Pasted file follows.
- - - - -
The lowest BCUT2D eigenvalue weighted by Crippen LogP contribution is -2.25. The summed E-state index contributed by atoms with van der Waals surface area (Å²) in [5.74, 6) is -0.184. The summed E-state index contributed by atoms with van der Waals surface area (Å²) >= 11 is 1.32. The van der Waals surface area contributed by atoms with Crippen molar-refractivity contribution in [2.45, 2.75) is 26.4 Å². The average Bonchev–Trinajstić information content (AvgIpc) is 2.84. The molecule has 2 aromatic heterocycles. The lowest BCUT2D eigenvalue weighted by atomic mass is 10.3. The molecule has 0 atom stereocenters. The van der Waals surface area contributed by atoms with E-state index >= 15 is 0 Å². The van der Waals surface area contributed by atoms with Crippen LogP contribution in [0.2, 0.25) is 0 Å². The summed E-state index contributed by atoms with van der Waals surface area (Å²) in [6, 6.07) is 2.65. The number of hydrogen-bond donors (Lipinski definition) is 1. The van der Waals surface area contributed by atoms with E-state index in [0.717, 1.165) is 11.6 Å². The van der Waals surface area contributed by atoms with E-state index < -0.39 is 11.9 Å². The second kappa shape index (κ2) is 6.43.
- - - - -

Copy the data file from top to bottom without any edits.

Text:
The lowest BCUT2D eigenvalue weighted by Crippen LogP contribution is -2.25. The summed E-state index contributed by atoms with van der Waals surface area (Å²) in [5.74, 6) is -0.184. The summed E-state index contributed by atoms with van der Waals surface area (Å²) >= 11 is 1.32. The van der Waals surface area contributed by atoms with Crippen molar-refractivity contribution in [2.45, 2.75) is 26.4 Å². The average Bonchev–Trinajstić information content (AvgIpc) is 2.84. The molecule has 2 aromatic heterocycles. The lowest BCUT2D eigenvalue weighted by atomic mass is 10.3. The molecule has 0 atom stereocenters. The van der Waals surface area contributed by atoms with E-state index >= 15 is 0 Å². The van der Waals surface area contributed by atoms with Crippen LogP contribution in [0.2, 0.25) is 0 Å². The summed E-state index contributed by atoms with van der Waals surface area (Å²) in [6, 6.07) is 2.65. The number of hydrogen-bond donors (Lipinski definition) is 1. The van der Waals surface area contributed by atoms with E-state index in [0.717, 1.165) is 11.6 Å². The van der Waals surface area contributed by atoms with E-state index < -0.39 is 11.9 Å². The second kappa shape index (κ2) is 6.43.